Summary: God's purpose of salvation of fallen man is revealed in the first days of the life of the baby Jesus.
“There was a man in Jerusalem, whose name was Simeon, and this man was righteous and devout, waiting for the consolation of Israel, and the Holy Spirit was upon him. And it had been revealed to him by the Holy Spirit that he would not see death before he had seen the Lord's Christ. And he came in the Spirit into the temple, and when the parents brought in the child Jesus, to do for him according to the custom of the Law, he took him up in his arms and blessed God and said,
‘Lord, now you are letting your servant depart in peace,
according to your word;
for my eyes have seen your salvation
that you have prepared in the presence of all peoples,
a light for revelation to the Gentiles,
and for glory to your people Israel.’
“And his father and his mother marvelled at what was said about him. And Simeon blessed them and said to Mary his mother, ‘Behold, this child is appointed for the fall and rising of many in Israel, and for a sign that is opposed (and a sword will pierce through your own soul also), so that thoughts from many hearts may be revealed.’” 
Chrismons are symbols of the Christian Faith. In recent years, Chrismons have become a popular form of decoration for Christmas Trees. This is especially true in Christian homes. Chrismons have come down to us through history. The word “chrismon” is a combination of the words “Christi monogramma,” meaning “monogram of Christ.” Chrismons have come to be accepted as symbols of Christ or of some aspect of His ministry. The source of inspiration comes from the Scriptures which are full of “Names of Christ” which are illustrations of His character and work and easily demonstrated in objects. We think of such symbols as the fish, the dove, the shepherd’s crook, the chalice, the shell and the Celtic cross.
Like parables, chrismons are earthly symbols with heavenly meanings. They were designed, carved, and drawn by the earliest Christians and have been found on jewellery and utensils, in the catacombs, on doors and buildings. They were symbols used by early Christians to show their faith to the world. They were always made in gold and white to symbolise majesty and purity.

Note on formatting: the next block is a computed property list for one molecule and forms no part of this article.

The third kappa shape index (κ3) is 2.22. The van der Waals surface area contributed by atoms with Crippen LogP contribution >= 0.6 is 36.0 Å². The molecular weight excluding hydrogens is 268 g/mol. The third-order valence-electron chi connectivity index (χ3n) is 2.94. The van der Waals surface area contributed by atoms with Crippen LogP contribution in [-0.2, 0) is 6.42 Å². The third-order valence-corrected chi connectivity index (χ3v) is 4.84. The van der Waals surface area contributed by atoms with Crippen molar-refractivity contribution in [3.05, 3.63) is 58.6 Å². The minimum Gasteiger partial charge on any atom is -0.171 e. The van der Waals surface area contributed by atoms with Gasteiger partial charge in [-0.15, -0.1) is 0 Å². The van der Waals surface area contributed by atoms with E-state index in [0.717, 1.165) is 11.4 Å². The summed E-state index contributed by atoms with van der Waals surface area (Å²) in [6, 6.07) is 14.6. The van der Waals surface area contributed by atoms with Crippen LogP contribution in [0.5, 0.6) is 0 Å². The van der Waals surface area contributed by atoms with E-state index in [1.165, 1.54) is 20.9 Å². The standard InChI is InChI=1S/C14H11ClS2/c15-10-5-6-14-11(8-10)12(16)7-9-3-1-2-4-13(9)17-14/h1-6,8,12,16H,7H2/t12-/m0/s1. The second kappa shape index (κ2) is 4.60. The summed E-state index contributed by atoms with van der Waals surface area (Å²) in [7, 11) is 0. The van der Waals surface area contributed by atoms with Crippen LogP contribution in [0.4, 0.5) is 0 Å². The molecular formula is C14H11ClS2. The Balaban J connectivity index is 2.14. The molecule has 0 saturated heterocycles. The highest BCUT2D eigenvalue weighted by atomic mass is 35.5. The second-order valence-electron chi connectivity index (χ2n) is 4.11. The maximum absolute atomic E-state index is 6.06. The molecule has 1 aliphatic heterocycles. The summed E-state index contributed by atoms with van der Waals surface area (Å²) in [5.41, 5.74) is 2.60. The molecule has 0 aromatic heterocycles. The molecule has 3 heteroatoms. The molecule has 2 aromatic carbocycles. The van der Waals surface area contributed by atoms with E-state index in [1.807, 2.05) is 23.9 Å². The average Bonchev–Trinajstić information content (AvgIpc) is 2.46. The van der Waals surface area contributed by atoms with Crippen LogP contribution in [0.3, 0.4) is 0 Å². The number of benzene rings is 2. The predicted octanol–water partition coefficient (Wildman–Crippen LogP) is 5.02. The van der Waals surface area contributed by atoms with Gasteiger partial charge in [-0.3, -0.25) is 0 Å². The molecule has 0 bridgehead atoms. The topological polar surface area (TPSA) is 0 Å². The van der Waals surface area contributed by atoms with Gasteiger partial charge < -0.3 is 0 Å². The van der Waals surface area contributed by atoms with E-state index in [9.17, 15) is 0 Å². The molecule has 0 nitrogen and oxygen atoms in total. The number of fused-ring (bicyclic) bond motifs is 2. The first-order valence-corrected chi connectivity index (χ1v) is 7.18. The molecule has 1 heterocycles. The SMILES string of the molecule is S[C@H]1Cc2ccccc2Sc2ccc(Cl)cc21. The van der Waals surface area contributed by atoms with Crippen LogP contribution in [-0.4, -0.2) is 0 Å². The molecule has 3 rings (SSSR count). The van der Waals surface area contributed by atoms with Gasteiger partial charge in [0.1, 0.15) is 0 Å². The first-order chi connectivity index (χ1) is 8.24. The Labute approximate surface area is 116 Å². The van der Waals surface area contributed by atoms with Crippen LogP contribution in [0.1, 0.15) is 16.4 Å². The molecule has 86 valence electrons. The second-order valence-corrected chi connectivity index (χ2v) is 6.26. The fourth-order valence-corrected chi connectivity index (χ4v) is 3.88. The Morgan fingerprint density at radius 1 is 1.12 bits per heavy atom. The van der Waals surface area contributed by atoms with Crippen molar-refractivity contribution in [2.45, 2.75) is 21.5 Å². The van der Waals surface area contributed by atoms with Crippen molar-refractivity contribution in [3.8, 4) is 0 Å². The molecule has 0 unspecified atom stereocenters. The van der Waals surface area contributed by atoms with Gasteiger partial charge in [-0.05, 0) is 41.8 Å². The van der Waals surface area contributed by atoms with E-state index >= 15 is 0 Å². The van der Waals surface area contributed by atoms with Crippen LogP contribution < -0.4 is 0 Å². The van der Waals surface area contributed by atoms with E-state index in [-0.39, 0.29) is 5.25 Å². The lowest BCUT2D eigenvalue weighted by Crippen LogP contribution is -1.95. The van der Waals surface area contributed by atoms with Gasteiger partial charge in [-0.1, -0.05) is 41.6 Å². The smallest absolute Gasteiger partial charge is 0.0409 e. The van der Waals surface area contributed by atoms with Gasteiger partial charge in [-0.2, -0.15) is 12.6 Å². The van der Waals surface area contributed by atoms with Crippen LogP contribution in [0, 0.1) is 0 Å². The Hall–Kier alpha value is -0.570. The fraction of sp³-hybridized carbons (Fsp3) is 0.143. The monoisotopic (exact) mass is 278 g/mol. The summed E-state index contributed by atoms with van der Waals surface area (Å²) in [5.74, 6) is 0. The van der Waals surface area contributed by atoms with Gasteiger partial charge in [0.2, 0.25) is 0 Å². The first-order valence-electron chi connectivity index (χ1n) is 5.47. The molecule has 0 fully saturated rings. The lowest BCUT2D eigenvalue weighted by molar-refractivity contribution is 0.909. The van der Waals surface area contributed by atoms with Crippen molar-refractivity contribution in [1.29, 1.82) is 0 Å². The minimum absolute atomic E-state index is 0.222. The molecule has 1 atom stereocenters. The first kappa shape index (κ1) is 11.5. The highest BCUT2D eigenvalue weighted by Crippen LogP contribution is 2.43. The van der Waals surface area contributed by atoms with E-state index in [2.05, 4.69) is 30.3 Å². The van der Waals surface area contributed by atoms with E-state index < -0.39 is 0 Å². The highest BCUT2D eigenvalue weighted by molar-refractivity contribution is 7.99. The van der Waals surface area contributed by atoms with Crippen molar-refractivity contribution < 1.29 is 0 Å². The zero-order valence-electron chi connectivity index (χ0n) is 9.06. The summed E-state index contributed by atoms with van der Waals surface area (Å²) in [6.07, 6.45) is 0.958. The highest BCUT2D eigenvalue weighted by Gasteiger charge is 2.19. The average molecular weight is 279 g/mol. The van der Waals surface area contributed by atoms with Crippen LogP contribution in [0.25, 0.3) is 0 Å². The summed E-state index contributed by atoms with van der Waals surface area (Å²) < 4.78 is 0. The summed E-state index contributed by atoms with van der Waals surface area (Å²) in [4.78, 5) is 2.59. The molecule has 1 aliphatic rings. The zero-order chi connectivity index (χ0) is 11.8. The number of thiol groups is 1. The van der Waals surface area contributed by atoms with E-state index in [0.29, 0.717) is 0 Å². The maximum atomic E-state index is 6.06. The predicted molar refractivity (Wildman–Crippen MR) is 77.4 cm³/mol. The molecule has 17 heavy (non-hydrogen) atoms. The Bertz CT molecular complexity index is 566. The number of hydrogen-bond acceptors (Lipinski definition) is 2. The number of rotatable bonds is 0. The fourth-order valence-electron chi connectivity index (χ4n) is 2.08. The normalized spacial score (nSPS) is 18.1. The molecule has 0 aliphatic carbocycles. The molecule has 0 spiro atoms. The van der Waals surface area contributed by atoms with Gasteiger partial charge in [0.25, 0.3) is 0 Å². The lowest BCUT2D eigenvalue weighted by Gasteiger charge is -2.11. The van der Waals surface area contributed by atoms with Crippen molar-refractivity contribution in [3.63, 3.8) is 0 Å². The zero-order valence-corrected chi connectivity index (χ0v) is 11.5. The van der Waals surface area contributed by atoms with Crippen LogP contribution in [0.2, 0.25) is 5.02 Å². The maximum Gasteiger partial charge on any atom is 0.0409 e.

Among the items which could qualify as a Chrismon, none is more symbolically accurate than that of a tomb. The Son of God was born to die, and to rise again. Perhaps the first person to see clearly that the Son of God was born to die was old Simeon. We know little of the old man, except that he was righteous and conscientious concerning the Word of God. He read the Scriptures and under the tutelage of the Holy Spirit, he realised that the time for the birth of the Anointed One was present. He lived in anticipation of the birth of God’s Messiah.
Moved by the Holy Spirit, this godly man went into the Temple at the precise moment when the infant Jesus was being brought into the precincts by His parents. The Word of God is careful to say that the Holy Spirit was upon Simeon; the Word specifically notes that he was moved by the Spirit to go into the Temple courts. We are left with the clear assumption that he anticipated the revelation of the Messiah that day. Simeon went to the Temple in expectation of seeing what God was about to do.
As Simeon waited in the Temple court, Mary and Joseph brought their firstborn son into the Temple. They brought the child in order to name him and present Him before the Lord. They would offer the sacrifice required for a firstborn son, acknowledging that He belonged to the Lord. Before they were able to perform even one aspect of the required ritual, Simeon approached them, lifted the child from His parent’s arms and praised God.
The Greek and the Latin read as follows:
nyn apolyeis ton doulon sou, despota,
kata to rhēma sou en eirēnē;
hoti eidon hoi ophthalmoi mou to sōtērion sou,
ho hētoimasas kata prosōpon pantōn tōn laōn,
phōs eis apokalypsin ethnōn
kai doxan laou sou Israēl. 
Nunc dimittis servum tuum Domine,
secundum verbum tuum in pace:
quia viderunt oculi mei salutare tuum,
quod parasti ante faciem omnium populorum:
lumen ad revelationem gentium,
et gloriam plebis tuæ Israël. 
The song of praise which broke from Simeon’s heart to rise to the heavens is known as the Nunc Dimitis, from the first words in the Latin version of this canticle. Focus with me on this song as together we learn something of God’s grace and learn something of God’s wisdom. Join me in exploration of the final message in this series studying the convergence of God and man at Bethlehem more than two millennia past. Review the account of Simeon as he witnessed God’s grace in the Temple when the child Jesus was brought in to be presented before the LORD.